Biography & Autobiography Medical
The apprenticeship of a young writer as a hospital clerk
- Vehicule Press
- Initial publish date
- Jan 1998
Paperback / softback
- Publish Date
- Jan 1998
- List Price
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Where to buy it
For nine years Andrew Steinmetz worked as a ward clerk in the Intensive Care Unit and Emergency Department of a major hospital. Wardlife is a series of riveting prose vignettesintensely observed moments drawn from diaries kept during the nine years the author spent as a ward clerk. With character sketches, dialogues, and brief meditations on subjects ranging from the language of poetry to the language of medicine, Wardlife records the hospital experiencethe pathos and pain, the humour and horrorof life on the wards. Andrew Steinmetz conveys a profound and deeply sympathetic understanding of this unique environment that few other books have managed to do. Steinmetz is an astute observer who doesn't miss much: the feel of instruments, the tone of a "locating girl's" voice calling code blue, the oddly triumphant grieving of a family watching and singing at a dying father's bedside, and the complications of various hospital subcultures. He knows how medicine can drain our humanity, but he eloquently seeks a balance between medicalizing the personal and personalizing the medical.
About the author
Andrew Steinmetz is the author of a memoir, Wardlife: The Apprenticeship of a Young Writer as a Hospital Clerk and two collections of poetry, Histories and Hurt Thyself. Steinmetz’s work has been shortlisted for the Edna Staebler Award, the Quebec Writers Federation (QWF) First Book Award, the Mavis Gallant Prize for non-fiction, and the A.M. Klein Prize for Poetry. Presently Steinmetz is the editor of Esplanade Books, the fiction imprint at VÃ©hicule Press. He lives in Ottawa.
"Steinmetz...[has] the perception and imagination of a good writer, or a poet, really...Spinal-fluid-clear metaphors...This neat and well-constructed book can be read in one uninterrupted evening, or, over several delightful, before-sleep reads. Andrew Steinmetz, by the writing of this book has done all healthcare professionals a kindness. He has given us a polished mirror, one that shows more than our faces." --John L. Wright, MD, Medical Ethics, Vol. 9 No. 1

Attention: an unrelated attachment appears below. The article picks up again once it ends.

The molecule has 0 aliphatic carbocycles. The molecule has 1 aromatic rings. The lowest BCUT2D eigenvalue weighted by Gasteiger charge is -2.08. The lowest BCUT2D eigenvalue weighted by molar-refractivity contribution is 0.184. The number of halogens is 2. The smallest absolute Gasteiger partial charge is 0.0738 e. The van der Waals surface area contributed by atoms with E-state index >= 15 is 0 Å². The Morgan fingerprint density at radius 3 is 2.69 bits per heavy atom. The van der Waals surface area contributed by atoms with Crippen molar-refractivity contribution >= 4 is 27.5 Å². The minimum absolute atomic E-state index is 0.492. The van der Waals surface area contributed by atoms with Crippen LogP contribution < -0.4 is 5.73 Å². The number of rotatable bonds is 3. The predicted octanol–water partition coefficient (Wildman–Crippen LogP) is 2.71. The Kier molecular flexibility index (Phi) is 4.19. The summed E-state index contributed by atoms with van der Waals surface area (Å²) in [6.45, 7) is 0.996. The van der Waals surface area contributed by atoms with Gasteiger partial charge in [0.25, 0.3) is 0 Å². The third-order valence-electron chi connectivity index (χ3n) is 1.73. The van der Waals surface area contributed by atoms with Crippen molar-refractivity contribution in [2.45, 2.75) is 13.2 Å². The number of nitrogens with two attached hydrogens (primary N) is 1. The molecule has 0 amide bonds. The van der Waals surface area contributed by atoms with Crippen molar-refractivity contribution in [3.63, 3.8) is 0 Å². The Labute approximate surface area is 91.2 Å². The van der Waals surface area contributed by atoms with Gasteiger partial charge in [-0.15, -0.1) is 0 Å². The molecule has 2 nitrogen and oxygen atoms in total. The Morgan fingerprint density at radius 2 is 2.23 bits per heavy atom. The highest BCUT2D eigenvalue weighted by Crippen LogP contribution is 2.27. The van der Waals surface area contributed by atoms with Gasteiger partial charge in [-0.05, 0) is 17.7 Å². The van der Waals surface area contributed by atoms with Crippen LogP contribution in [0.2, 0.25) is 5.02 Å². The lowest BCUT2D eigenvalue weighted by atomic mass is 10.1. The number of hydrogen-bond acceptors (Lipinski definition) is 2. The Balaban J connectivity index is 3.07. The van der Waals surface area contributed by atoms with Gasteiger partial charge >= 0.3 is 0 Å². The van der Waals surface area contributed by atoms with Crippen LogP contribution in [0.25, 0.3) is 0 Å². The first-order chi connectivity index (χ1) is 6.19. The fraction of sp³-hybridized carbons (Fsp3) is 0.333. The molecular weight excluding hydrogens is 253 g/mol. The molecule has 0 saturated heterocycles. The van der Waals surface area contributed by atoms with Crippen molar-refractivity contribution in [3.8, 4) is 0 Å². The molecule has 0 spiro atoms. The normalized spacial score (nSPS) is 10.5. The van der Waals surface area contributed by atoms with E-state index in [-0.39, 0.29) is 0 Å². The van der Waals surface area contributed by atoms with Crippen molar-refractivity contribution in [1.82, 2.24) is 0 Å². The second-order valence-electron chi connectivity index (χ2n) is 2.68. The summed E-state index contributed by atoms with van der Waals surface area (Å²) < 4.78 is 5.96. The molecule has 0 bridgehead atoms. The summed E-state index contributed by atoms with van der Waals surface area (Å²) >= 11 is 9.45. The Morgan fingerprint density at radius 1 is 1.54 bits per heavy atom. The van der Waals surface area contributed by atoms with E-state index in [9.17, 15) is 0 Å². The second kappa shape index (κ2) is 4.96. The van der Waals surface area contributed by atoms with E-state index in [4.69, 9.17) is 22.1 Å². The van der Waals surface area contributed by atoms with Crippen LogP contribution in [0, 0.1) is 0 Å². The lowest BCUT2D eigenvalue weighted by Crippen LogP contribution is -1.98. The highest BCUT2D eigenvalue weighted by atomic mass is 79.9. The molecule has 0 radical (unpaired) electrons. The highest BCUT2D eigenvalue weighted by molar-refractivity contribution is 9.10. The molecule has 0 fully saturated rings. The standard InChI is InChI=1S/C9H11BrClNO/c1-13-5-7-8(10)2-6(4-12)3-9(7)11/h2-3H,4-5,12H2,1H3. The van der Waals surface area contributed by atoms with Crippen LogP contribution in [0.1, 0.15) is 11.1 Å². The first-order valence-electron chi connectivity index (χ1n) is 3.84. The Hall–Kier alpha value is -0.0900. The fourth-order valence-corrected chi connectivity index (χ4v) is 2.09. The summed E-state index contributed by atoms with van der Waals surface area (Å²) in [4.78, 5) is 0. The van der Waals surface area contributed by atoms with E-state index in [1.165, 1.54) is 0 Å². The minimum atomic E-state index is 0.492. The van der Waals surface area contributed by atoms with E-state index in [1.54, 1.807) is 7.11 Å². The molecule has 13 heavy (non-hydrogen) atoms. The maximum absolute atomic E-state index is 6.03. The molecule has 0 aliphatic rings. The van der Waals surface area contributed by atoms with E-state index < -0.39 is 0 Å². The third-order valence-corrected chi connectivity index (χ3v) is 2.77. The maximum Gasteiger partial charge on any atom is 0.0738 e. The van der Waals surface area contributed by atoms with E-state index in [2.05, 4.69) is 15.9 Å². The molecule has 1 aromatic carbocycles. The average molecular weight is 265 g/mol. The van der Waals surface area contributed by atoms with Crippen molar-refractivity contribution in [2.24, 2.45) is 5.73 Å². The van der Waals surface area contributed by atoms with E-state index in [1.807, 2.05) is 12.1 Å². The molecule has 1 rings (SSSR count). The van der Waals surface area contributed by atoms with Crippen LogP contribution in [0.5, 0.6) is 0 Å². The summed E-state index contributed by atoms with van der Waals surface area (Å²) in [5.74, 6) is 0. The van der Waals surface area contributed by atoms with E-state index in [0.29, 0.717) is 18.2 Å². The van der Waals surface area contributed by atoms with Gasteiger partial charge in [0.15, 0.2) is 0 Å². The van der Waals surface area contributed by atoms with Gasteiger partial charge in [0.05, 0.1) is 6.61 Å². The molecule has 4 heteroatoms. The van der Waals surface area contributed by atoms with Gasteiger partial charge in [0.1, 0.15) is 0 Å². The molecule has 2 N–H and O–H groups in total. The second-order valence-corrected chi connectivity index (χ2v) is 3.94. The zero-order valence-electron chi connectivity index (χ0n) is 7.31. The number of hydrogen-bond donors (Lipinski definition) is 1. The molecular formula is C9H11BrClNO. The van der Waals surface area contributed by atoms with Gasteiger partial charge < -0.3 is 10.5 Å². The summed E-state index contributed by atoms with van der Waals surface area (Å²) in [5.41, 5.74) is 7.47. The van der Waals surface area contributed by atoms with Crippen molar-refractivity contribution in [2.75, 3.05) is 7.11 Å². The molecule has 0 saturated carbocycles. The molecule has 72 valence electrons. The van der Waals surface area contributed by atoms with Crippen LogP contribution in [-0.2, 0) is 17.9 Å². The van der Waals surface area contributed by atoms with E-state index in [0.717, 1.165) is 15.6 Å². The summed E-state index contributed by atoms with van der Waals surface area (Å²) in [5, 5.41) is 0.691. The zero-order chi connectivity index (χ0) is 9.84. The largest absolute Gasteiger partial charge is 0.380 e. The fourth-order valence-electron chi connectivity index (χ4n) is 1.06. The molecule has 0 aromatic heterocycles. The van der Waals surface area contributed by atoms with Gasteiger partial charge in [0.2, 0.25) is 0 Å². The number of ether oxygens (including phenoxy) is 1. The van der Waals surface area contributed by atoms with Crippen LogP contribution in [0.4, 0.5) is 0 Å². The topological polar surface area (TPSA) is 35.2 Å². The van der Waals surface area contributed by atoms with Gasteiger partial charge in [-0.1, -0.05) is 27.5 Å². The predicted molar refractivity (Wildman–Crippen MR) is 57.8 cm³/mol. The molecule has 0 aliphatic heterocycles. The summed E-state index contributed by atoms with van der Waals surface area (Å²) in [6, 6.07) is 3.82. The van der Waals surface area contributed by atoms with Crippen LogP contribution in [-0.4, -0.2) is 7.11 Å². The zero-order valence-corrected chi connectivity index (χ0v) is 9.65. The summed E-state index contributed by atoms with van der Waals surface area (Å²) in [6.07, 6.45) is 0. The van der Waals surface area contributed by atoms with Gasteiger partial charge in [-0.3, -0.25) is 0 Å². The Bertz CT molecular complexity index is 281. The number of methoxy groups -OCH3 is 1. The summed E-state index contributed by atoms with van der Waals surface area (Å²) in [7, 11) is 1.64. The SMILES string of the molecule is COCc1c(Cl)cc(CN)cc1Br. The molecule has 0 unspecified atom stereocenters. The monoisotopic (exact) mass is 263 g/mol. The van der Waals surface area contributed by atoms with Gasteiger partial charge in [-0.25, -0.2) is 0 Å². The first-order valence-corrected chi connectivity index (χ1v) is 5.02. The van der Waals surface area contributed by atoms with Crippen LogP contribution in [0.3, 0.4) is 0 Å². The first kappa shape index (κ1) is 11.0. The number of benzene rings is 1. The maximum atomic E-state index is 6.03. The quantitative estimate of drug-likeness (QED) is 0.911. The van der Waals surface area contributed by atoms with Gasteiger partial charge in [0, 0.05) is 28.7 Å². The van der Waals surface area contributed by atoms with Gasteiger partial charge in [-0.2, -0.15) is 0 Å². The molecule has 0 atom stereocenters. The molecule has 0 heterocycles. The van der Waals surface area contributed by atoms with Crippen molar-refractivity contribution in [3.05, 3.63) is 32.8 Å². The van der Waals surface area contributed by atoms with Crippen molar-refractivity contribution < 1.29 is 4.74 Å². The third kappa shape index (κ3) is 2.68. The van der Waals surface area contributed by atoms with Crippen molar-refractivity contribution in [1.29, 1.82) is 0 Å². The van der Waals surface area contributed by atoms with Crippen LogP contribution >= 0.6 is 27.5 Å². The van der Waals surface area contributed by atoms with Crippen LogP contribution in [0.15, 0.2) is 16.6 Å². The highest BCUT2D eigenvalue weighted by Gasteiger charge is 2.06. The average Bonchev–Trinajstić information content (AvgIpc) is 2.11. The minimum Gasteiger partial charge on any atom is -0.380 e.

"Reading Wardlife allows a glimpse of how the hospital might appear to a mind prepared for the experience by Wallace Stevens and Michael Ondaatje, instead of Harrison's textbook. Scenes cleave along undetected fault lines; implausible categories emerge from the spaces between objects; accents fall on unlikely syllables. [.] Steinmetz's sketches tacitly point out that there are things about the hospital that the doctors can't see, things that training renders invisible." --David Kent, MD, Journal of the American Medical Association, Vol. 286 No. 1
"[Steinmetz] has been a rock musician, a librarian, a hospital clerk - an ordinary Joe, watching ordinary people die - but with this, his first book, he emerges most definitely as a talented young writer." --McGill News Alumni Quarterly
"This book makes me, as a physician, both proud and ashamed of what I do. Buy it and read it. Give copies to your physician friends. You will laugh, cry and sometimes curse, but you'll be all the better for it." --John Stewart, M.D., Canadian Medical Association Journal
"A remarkable first book... The writing is cool and clear. The picture of hospital life for doctors, nurses and patients is absolutely compelling." --Ian Brown, CBC This Morning - Sunday Edition"
[Steinmetz's] observations are sharp, sympathetic and oddly comforting, and he knows his way around a metaphor [...] This is prose poetry from a correspondent on the hospital front." --Wayne Janes, Toronto Sun
"He's an astute observer who doesn't miss much: the feel of instruments, the tone of a "locating girl's" voice calling a code blue, the oddly triumphant grieving of a family watching and singing at a dying father's bedside, the complicated roilings of various hospital subcultures. He knows how medicine can drain our humanity... He's eloquently subtle too, in seeking a balance between medicalizing the personal and personalizing the medical... Steinmetz has the writer's pitiless eye and worrying heart. Expect more good things from him." --Martin Levin, The Globe & Mail
"I wish I could have written this... I've never read something quite like Wardlife." --Carmine Starnino, Montreal Gazette